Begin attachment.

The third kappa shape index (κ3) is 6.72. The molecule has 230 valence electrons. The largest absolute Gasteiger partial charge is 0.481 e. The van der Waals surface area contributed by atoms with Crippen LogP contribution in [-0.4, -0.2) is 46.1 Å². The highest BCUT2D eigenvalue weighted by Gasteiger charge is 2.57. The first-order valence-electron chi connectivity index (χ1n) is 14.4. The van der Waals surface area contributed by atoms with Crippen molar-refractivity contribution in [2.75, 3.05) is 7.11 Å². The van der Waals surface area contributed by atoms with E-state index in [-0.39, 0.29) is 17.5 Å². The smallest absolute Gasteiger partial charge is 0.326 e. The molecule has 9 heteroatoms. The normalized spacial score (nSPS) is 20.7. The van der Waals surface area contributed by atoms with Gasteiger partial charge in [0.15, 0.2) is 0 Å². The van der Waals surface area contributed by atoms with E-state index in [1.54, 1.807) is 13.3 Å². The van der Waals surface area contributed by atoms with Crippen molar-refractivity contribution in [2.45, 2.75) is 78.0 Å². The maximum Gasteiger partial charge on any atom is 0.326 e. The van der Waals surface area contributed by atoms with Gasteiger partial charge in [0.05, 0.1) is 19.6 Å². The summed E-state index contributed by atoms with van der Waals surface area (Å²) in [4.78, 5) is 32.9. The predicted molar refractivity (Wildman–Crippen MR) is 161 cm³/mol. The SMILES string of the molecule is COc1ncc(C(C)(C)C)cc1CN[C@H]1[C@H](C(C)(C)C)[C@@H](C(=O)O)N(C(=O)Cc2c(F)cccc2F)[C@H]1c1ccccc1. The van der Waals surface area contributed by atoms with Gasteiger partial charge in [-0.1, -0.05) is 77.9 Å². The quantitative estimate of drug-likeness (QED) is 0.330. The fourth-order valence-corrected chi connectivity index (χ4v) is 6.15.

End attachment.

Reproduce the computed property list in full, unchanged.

The third kappa shape index (κ3) is 6.72. The molecule has 230 valence electrons. The largest absolute Gasteiger partial charge is 0.481 e. The van der Waals surface area contributed by atoms with Crippen LogP contribution in [-0.4, -0.2) is 46.1 Å². The highest BCUT2D eigenvalue weighted by Gasteiger charge is 2.57. The first-order valence-electron chi connectivity index (χ1n) is 14.4. The van der Waals surface area contributed by atoms with Crippen molar-refractivity contribution in [2.75, 3.05) is 7.11 Å². The van der Waals surface area contributed by atoms with E-state index in [-0.39, 0.29) is 17.5 Å². The smallest absolute Gasteiger partial charge is 0.326 e. The molecule has 9 heteroatoms. The normalized spacial score (nSPS) is 20.7. The van der Waals surface area contributed by atoms with Gasteiger partial charge in [0.15, 0.2) is 0 Å². The van der Waals surface area contributed by atoms with E-state index in [1.54, 1.807) is 13.3 Å². The van der Waals surface area contributed by atoms with Crippen molar-refractivity contribution in [2.45, 2.75) is 78.0 Å². The maximum Gasteiger partial charge on any atom is 0.326 e. The van der Waals surface area contributed by atoms with Gasteiger partial charge in [0.05, 0.1) is 19.6 Å². The summed E-state index contributed by atoms with van der Waals surface area (Å²) in [4.78, 5) is 32.9. The predicted molar refractivity (Wildman–Crippen MR) is 161 cm³/mol. The SMILES string of the molecule is COc1ncc(C(C)(C)C)cc1CN[C@H]1[C@H](C(C)(C)C)[C@@H](C(=O)O)N(C(=O)Cc2c(F)cccc2F)[C@H]1c1ccccc1. The van der Waals surface area contributed by atoms with Gasteiger partial charge in [-0.1, -0.05) is 77.9 Å². The quantitative estimate of drug-likeness (QED) is 0.330. The fourth-order valence-corrected chi connectivity index (χ4v) is 6.15.